The United States has the highest incarceration rate in the world, somewhere in the ballpark of 1% of the population. The number of Americans in prison has also grown enormously over the past several decades from roughly 500,000 in the 1970’s to almost 2.5 million today. The costs to deal with this large prison population are staggering and approach $100 billion annually.
Criminal justice reform has become somewhat of a hot topic recently. The United States incarceration rate is the highest in the world and there are high monetary costs associated with that. While there has been talk of criminal justice reform for many years, action has been slow to follow. Some are beginning to ask why the prison population is so high and why it couldn’t be cut back by a quarter, or even by up to a half.
One of the ways to reduce the prison population is to reduce sentences for nonviolent drug offenders. There are some states where making changes to low-level drug sentencing among other minor items could have a significant impact. However, other states, like New York, have already reduced drug sentences. Further chances to non-violent drug sentencing would only have a very minor impact on prison populations.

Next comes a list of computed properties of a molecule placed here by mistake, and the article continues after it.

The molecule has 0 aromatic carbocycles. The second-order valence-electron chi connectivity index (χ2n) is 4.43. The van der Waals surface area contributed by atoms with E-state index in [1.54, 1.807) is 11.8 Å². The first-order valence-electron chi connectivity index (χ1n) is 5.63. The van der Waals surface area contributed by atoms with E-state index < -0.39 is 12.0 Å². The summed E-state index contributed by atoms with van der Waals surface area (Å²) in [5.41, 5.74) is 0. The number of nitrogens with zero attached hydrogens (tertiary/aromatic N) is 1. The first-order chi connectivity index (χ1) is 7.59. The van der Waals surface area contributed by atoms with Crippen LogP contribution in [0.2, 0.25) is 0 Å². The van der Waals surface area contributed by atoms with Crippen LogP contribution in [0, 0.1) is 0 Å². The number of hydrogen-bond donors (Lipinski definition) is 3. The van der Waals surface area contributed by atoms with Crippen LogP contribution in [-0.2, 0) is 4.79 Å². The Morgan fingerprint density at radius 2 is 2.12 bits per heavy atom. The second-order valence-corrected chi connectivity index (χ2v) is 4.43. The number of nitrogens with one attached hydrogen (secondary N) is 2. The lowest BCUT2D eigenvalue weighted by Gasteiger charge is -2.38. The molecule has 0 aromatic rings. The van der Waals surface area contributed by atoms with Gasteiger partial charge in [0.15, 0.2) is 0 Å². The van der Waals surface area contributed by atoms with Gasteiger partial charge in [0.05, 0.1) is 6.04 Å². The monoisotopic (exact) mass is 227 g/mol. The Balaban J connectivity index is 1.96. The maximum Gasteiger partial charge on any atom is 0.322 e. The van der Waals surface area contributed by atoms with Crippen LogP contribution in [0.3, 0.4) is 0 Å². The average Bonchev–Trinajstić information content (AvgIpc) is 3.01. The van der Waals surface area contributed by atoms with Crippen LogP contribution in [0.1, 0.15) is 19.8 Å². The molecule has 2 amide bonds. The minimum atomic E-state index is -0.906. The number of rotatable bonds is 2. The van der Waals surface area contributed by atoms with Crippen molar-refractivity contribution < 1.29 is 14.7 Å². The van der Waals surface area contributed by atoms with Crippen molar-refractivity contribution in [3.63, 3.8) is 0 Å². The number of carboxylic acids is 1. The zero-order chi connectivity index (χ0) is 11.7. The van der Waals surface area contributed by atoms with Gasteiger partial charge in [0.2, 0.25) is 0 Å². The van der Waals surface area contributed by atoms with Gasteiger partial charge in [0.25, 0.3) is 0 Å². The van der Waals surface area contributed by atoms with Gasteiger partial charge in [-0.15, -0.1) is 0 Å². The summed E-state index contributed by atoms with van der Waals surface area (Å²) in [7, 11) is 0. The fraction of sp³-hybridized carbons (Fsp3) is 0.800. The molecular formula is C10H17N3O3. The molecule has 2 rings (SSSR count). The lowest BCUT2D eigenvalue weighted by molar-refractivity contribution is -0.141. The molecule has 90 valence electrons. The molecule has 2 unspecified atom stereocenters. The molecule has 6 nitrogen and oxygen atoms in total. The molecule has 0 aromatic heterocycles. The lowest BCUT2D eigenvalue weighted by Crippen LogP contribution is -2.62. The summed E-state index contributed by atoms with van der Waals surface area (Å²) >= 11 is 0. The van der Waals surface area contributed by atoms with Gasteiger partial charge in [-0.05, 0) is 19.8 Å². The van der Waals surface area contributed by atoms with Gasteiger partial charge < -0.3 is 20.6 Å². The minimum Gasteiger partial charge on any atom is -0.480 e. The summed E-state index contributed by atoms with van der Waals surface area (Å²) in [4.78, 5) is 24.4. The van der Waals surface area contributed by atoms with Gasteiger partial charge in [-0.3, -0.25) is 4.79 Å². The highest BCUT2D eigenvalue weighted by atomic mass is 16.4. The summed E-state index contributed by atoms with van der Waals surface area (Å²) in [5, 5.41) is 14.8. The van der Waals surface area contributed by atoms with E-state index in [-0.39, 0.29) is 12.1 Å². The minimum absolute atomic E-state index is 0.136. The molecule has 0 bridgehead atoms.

Unfortunately, for the majority of states that have already made changes to drug sentencing, the only remaining way to make a dent in prison population is to start discussing violent offenders. Violent offenders are those who have committed crimes such as rape, assault, gun crimes, robbery, etc. Options to reduce populations would include releasing currently incarcerated violent offenders early and reducing sentence lengths for new infractions. Unfortunately, conversations of this nature are difficult and ripe for disagreement. The free population of the United States may be willing to discuss reducing sentences for non-violent offenders…but there may not be many people who would agree with releasing violent offenders back onto the streets. After all, while the prison population has grown enormously over the past few decades, there has also been a drop in crime rates. The drop in crime may not necessarily be attributed to higher incarceration rates, but it may be hard to find state and federal politicians who will take that gamble and actually be responsible for the release of violent offenders.